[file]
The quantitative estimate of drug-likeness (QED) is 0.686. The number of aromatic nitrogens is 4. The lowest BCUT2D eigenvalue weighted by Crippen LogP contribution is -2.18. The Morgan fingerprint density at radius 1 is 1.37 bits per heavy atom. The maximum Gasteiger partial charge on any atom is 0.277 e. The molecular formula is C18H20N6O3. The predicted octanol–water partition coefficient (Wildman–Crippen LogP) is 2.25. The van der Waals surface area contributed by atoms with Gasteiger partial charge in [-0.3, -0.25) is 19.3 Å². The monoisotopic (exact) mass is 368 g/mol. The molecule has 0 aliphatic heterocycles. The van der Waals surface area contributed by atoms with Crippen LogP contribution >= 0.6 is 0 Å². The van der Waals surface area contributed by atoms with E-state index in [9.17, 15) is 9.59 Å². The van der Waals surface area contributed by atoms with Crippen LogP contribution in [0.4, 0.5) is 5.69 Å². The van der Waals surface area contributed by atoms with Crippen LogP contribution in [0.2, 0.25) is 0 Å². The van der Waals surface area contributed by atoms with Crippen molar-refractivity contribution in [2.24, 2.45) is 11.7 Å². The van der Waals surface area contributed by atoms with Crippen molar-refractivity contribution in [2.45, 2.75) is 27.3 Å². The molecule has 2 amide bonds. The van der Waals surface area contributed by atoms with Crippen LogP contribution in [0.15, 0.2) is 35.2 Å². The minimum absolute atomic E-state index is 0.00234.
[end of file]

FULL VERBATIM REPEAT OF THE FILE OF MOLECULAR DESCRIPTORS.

The quantitative estimate of drug-likeness (QED) is 0.686. The number of aromatic nitrogens is 4. The lowest BCUT2D eigenvalue weighted by Crippen LogP contribution is -2.18. The Morgan fingerprint density at radius 1 is 1.37 bits per heavy atom. The maximum Gasteiger partial charge on any atom is 0.277 e. The molecular formula is C18H20N6O3. The predicted octanol–water partition coefficient (Wildman–Crippen LogP) is 2.25. The van der Waals surface area contributed by atoms with Gasteiger partial charge in [-0.3, -0.25) is 19.3 Å². The monoisotopic (exact) mass is 368 g/mol. The molecule has 0 aliphatic heterocycles. The van der Waals surface area contributed by atoms with Crippen LogP contribution >= 0.6 is 0 Å². The van der Waals surface area contributed by atoms with E-state index in [9.17, 15) is 9.59 Å². The van der Waals surface area contributed by atoms with Crippen LogP contribution in [0.4, 0.5) is 5.69 Å². The van der Waals surface area contributed by atoms with Crippen LogP contribution in [0.2, 0.25) is 0 Å². The van der Waals surface area contributed by atoms with Crippen molar-refractivity contribution in [2.24, 2.45) is 11.7 Å². The van der Waals surface area contributed by atoms with Crippen molar-refractivity contribution in [2.45, 2.75) is 27.3 Å². The molecule has 2 amide bonds. The van der Waals surface area contributed by atoms with Crippen LogP contribution in [0.15, 0.2) is 35.2 Å². The minimum absolute atomic E-state index is 0.00234.